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    Thousands of WWI Soldiers' Last Wills and Letters Home Are Now Online

    Written by

    Meghan Neal

    contributing editor

    Images via HMCTS

    For almost 100 years, the British government has been sitting on hundreds of thousands of last wills and letters to loved ones written by soldiers who fought and died in World War I. Up until now the notes have been stored in temperature-controlled boxes in fireproof rooms. They were classed as official records that belonged to War Office, and so never released to soldiers' families.

    Starting today, digital scans of the documents are available to the public on the internet, for ancestors to finally read. An agency of the Ministry of Justice has archived some 280,000 informal paper wills and personal letters. They're searchable online by name and date of death, and cost £6 each.

    While a marketplace of last words sounds somewhat morbid, experts point out it's a unique opportunity for historians to better understand what life was like on the battlefield nearly a century ago, and for families to connect with the memories of lost relatives.

    The archiving project "has opened the door to a whole new insight on our war heroes," Courts Minister Helen Grant said in a news release. "It has given us the opportunity for the first time to hear the thoughts and emotions of the brave soldiers who died for this country in their own words."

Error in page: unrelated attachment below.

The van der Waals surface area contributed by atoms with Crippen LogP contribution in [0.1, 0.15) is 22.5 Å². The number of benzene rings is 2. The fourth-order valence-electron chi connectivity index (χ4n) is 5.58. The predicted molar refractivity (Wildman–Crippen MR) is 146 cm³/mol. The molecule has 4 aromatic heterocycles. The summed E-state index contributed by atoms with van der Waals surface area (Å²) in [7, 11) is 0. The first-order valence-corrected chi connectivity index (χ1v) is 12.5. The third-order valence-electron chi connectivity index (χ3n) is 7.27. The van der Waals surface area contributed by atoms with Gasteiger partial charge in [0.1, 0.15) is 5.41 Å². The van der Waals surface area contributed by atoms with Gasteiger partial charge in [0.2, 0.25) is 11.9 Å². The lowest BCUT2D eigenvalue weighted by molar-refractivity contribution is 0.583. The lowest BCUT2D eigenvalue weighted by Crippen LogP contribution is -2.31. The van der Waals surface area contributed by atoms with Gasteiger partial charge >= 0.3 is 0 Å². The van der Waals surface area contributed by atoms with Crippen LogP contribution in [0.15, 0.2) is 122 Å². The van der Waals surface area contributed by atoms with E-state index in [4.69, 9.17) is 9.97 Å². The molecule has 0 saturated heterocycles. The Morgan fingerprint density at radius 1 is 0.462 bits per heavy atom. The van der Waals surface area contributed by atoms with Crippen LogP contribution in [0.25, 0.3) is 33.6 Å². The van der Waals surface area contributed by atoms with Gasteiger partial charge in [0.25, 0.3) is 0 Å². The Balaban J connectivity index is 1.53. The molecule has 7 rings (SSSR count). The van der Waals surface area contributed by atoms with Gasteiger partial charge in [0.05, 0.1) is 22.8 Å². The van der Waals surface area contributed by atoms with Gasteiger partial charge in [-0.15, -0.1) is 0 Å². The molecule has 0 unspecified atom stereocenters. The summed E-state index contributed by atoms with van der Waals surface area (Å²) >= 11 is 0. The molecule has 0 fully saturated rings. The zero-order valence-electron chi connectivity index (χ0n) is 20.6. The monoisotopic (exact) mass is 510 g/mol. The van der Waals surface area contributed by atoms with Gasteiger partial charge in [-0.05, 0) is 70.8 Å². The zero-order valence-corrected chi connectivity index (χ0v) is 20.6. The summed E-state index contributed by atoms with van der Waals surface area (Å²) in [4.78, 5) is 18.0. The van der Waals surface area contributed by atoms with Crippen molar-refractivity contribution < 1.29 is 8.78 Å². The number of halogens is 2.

The notes are handwritten on small pieces of paper that soldiers kept tucked away in their uniform. The men were given notebooks by company officers before they left for the frontline, and encouraged to write out an informal will in case they didn't return. 

    One in four soldiers that headed for the Western Front never came back. In the end, some 900,000 British soldiers died in the war, which ran from 1914 to 1918. Another 100,000 Americans were killed, though there's no US equivalent of an online database soldiers' last wishes.

    The letters home make it easier to see the men as more than a casualty count. Some of them are really personal and eerie to read—you can sense the fear and get a glimpse into the personality of the men. The wills are intended for relatives' eyes only, but a few of the letters were made available to the press. BBC News published this letter written by Private Joseph Ditchburn in 1914:

    Dearest Mother

    Just a few lines to let you know how I am getting on hoping this finds you well as I am in the best. I dare say that this will be the last letter you will receive from me until the war is over as I am prepared to move to the front at any moment and I am only sorry that I did not see you all before I went, but then mother dear, do not lose heart I may come back again.

    The private was 19 years old at the time, and died of "wounds" on the front a few months later.

    Thousands of letters never made it home because they contained sensitive information—like the date the regiment was moving to the front—that could be used against the troops if the paper wound up in enemy hands. Instead, they became the property of Her Majesty’s Court and Tribunal Service (HMCTS), an agency of the Ministry of Justice.

    HMCTS is working with data storage company Iron Mountain on an ongoing project to archive 41 million wills, from as far back as the Boer War in the mid-19th century to the Falklands War in 1982.

    The WWI wills are the latest addition. They're being scanned and indexed now so that a complete cache is available in time for next year's 100-year anniversary of the war.